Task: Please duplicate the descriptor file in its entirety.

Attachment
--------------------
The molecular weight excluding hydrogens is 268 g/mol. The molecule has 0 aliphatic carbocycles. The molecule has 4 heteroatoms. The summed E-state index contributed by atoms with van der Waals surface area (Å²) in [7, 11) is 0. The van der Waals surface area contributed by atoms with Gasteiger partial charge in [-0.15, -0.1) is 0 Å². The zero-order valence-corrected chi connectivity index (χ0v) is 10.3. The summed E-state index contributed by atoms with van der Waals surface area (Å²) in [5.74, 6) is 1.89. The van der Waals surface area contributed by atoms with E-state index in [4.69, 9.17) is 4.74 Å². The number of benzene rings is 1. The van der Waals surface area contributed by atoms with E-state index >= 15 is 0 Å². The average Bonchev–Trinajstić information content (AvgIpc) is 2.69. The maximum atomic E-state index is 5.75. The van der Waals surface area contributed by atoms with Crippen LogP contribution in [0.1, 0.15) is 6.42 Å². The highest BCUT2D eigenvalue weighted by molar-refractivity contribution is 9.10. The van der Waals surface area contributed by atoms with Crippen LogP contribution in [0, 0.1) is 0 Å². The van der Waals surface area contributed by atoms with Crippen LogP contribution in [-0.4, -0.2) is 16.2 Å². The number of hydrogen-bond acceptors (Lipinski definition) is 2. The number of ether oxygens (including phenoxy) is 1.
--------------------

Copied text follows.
The molecular weight excluding hydrogens is 268 g/mol. The molecule has 0 aliphatic carbocycles. The molecule has 4 heteroatoms. The summed E-state index contributed by atoms with van der Waals surface area (Å²) in [7, 11) is 0. The van der Waals surface area contributed by atoms with Gasteiger partial charge in [-0.15, -0.1) is 0 Å². The zero-order valence-corrected chi connectivity index (χ0v) is 10.3. The summed E-state index contributed by atoms with van der Waals surface area (Å²) in [5.74, 6) is 1.89. The van der Waals surface area contributed by atoms with E-state index in [4.69, 9.17) is 4.74 Å². The number of benzene rings is 1. The van der Waals surface area contributed by atoms with E-state index >= 15 is 0 Å². The average Bonchev–Trinajstić information content (AvgIpc) is 2.69. The maximum atomic E-state index is 5.75. The van der Waals surface area contributed by atoms with Crippen LogP contribution in [0.1, 0.15) is 6.42 Å². The highest BCUT2D eigenvalue weighted by molar-refractivity contribution is 9.10. The van der Waals surface area contributed by atoms with Crippen LogP contribution in [0, 0.1) is 0 Å². The van der Waals surface area contributed by atoms with Crippen LogP contribution in [-0.4, -0.2) is 16.2 Å². The number of hydrogen-bond acceptors (Lipinski definition) is 2. The number of ether oxygens (including phenoxy) is 1.